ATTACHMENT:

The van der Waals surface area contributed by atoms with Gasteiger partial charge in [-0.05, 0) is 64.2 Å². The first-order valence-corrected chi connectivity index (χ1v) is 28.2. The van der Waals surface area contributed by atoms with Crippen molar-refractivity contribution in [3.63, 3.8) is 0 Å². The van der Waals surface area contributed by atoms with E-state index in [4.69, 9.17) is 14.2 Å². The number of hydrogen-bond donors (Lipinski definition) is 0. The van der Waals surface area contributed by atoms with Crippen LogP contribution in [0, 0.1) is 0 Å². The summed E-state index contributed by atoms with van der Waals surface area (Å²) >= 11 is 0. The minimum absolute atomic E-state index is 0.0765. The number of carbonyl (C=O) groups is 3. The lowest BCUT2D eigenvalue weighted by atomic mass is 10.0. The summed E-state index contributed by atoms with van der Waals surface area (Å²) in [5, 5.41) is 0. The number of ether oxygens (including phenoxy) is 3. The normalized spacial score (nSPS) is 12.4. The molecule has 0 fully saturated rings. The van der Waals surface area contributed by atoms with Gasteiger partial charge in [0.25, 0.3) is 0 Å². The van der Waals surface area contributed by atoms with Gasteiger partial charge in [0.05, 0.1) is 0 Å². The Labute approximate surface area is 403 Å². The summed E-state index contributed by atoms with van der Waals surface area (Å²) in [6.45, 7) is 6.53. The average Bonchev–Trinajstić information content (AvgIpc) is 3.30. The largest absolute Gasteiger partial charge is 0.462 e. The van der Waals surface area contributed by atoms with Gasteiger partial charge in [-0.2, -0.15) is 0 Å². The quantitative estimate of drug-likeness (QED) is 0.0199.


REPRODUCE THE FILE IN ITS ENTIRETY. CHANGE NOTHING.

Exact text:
The van der Waals surface area contributed by atoms with Gasteiger partial charge in [-0.05, 0) is 64.2 Å². The first-order valence-corrected chi connectivity index (χ1v) is 28.2. The van der Waals surface area contributed by atoms with Crippen molar-refractivity contribution in [3.63, 3.8) is 0 Å². The van der Waals surface area contributed by atoms with E-state index in [4.69, 9.17) is 14.2 Å². The number of hydrogen-bond donors (Lipinski definition) is 0. The van der Waals surface area contributed by atoms with Crippen LogP contribution in [0, 0.1) is 0 Å². The summed E-state index contributed by atoms with van der Waals surface area (Å²) >= 11 is 0. The minimum absolute atomic E-state index is 0.0765. The number of carbonyl (C=O) groups is 3. The lowest BCUT2D eigenvalue weighted by atomic mass is 10.0. The summed E-state index contributed by atoms with van der Waals surface area (Å²) in [5, 5.41) is 0. The number of ether oxygens (including phenoxy) is 3. The normalized spacial score (nSPS) is 12.4. The molecule has 0 fully saturated rings. The van der Waals surface area contributed by atoms with Gasteiger partial charge in [0.25, 0.3) is 0 Å². The van der Waals surface area contributed by atoms with Gasteiger partial charge in [0.05, 0.1) is 0 Å². The Labute approximate surface area is 403 Å². The summed E-state index contributed by atoms with van der Waals surface area (Å²) in [6.45, 7) is 6.53. The average Bonchev–Trinajstić information content (AvgIpc) is 3.30. The largest absolute Gasteiger partial charge is 0.462 e. The van der Waals surface area contributed by atoms with Gasteiger partial charge in [-0.2, -0.15) is 0 Å². The quantitative estimate of drug-likeness (QED) is 0.0199.